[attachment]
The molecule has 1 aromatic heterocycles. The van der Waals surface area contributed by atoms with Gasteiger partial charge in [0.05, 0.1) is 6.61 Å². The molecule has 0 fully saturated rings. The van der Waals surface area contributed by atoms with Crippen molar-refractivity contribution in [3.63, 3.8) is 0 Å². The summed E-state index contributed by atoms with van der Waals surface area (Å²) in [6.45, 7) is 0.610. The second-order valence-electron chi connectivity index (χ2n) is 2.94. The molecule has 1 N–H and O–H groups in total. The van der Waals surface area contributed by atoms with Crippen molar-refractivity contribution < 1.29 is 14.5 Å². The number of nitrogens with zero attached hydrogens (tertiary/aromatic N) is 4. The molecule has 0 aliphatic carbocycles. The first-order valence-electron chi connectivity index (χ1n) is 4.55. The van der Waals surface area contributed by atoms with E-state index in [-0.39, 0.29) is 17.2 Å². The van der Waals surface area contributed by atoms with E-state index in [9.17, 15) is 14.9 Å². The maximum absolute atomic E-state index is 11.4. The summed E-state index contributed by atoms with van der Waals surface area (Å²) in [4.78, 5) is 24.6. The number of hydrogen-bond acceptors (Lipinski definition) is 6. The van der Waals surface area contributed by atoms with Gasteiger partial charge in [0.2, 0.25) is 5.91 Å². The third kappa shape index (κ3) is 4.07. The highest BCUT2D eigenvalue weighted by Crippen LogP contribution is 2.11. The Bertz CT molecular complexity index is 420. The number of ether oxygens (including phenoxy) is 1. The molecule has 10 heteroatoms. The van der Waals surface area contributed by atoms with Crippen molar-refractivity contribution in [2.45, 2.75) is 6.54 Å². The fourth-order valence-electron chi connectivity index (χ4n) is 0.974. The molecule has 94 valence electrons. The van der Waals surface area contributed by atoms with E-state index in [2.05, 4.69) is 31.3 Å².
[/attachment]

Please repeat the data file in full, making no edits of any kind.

The molecule has 1 aromatic heterocycles. The van der Waals surface area contributed by atoms with Gasteiger partial charge in [0.05, 0.1) is 6.61 Å². The molecule has 0 fully saturated rings. The van der Waals surface area contributed by atoms with Crippen molar-refractivity contribution in [3.63, 3.8) is 0 Å². The summed E-state index contributed by atoms with van der Waals surface area (Å²) in [6.45, 7) is 0.610. The second-order valence-electron chi connectivity index (χ2n) is 2.94. The molecule has 1 N–H and O–H groups in total. The van der Waals surface area contributed by atoms with Crippen molar-refractivity contribution < 1.29 is 14.5 Å². The number of nitrogens with zero attached hydrogens (tertiary/aromatic N) is 4. The molecule has 0 aliphatic carbocycles. The first-order valence-electron chi connectivity index (χ1n) is 4.55. The van der Waals surface area contributed by atoms with E-state index in [-0.39, 0.29) is 17.2 Å². The van der Waals surface area contributed by atoms with E-state index in [9.17, 15) is 14.9 Å². The maximum absolute atomic E-state index is 11.4. The summed E-state index contributed by atoms with van der Waals surface area (Å²) in [4.78, 5) is 24.6. The number of hydrogen-bond acceptors (Lipinski definition) is 6. The van der Waals surface area contributed by atoms with Gasteiger partial charge in [0.2, 0.25) is 5.91 Å². The third kappa shape index (κ3) is 4.07. The highest BCUT2D eigenvalue weighted by Crippen LogP contribution is 2.11. The Bertz CT molecular complexity index is 420. The number of ether oxygens (including phenoxy) is 1. The molecule has 10 heteroatoms. The van der Waals surface area contributed by atoms with Crippen molar-refractivity contribution in [2.45, 2.75) is 6.54 Å². The fourth-order valence-electron chi connectivity index (χ4n) is 0.974. The molecule has 94 valence electrons. The van der Waals surface area contributed by atoms with E-state index in [2.05, 4.69) is 31.3 Å².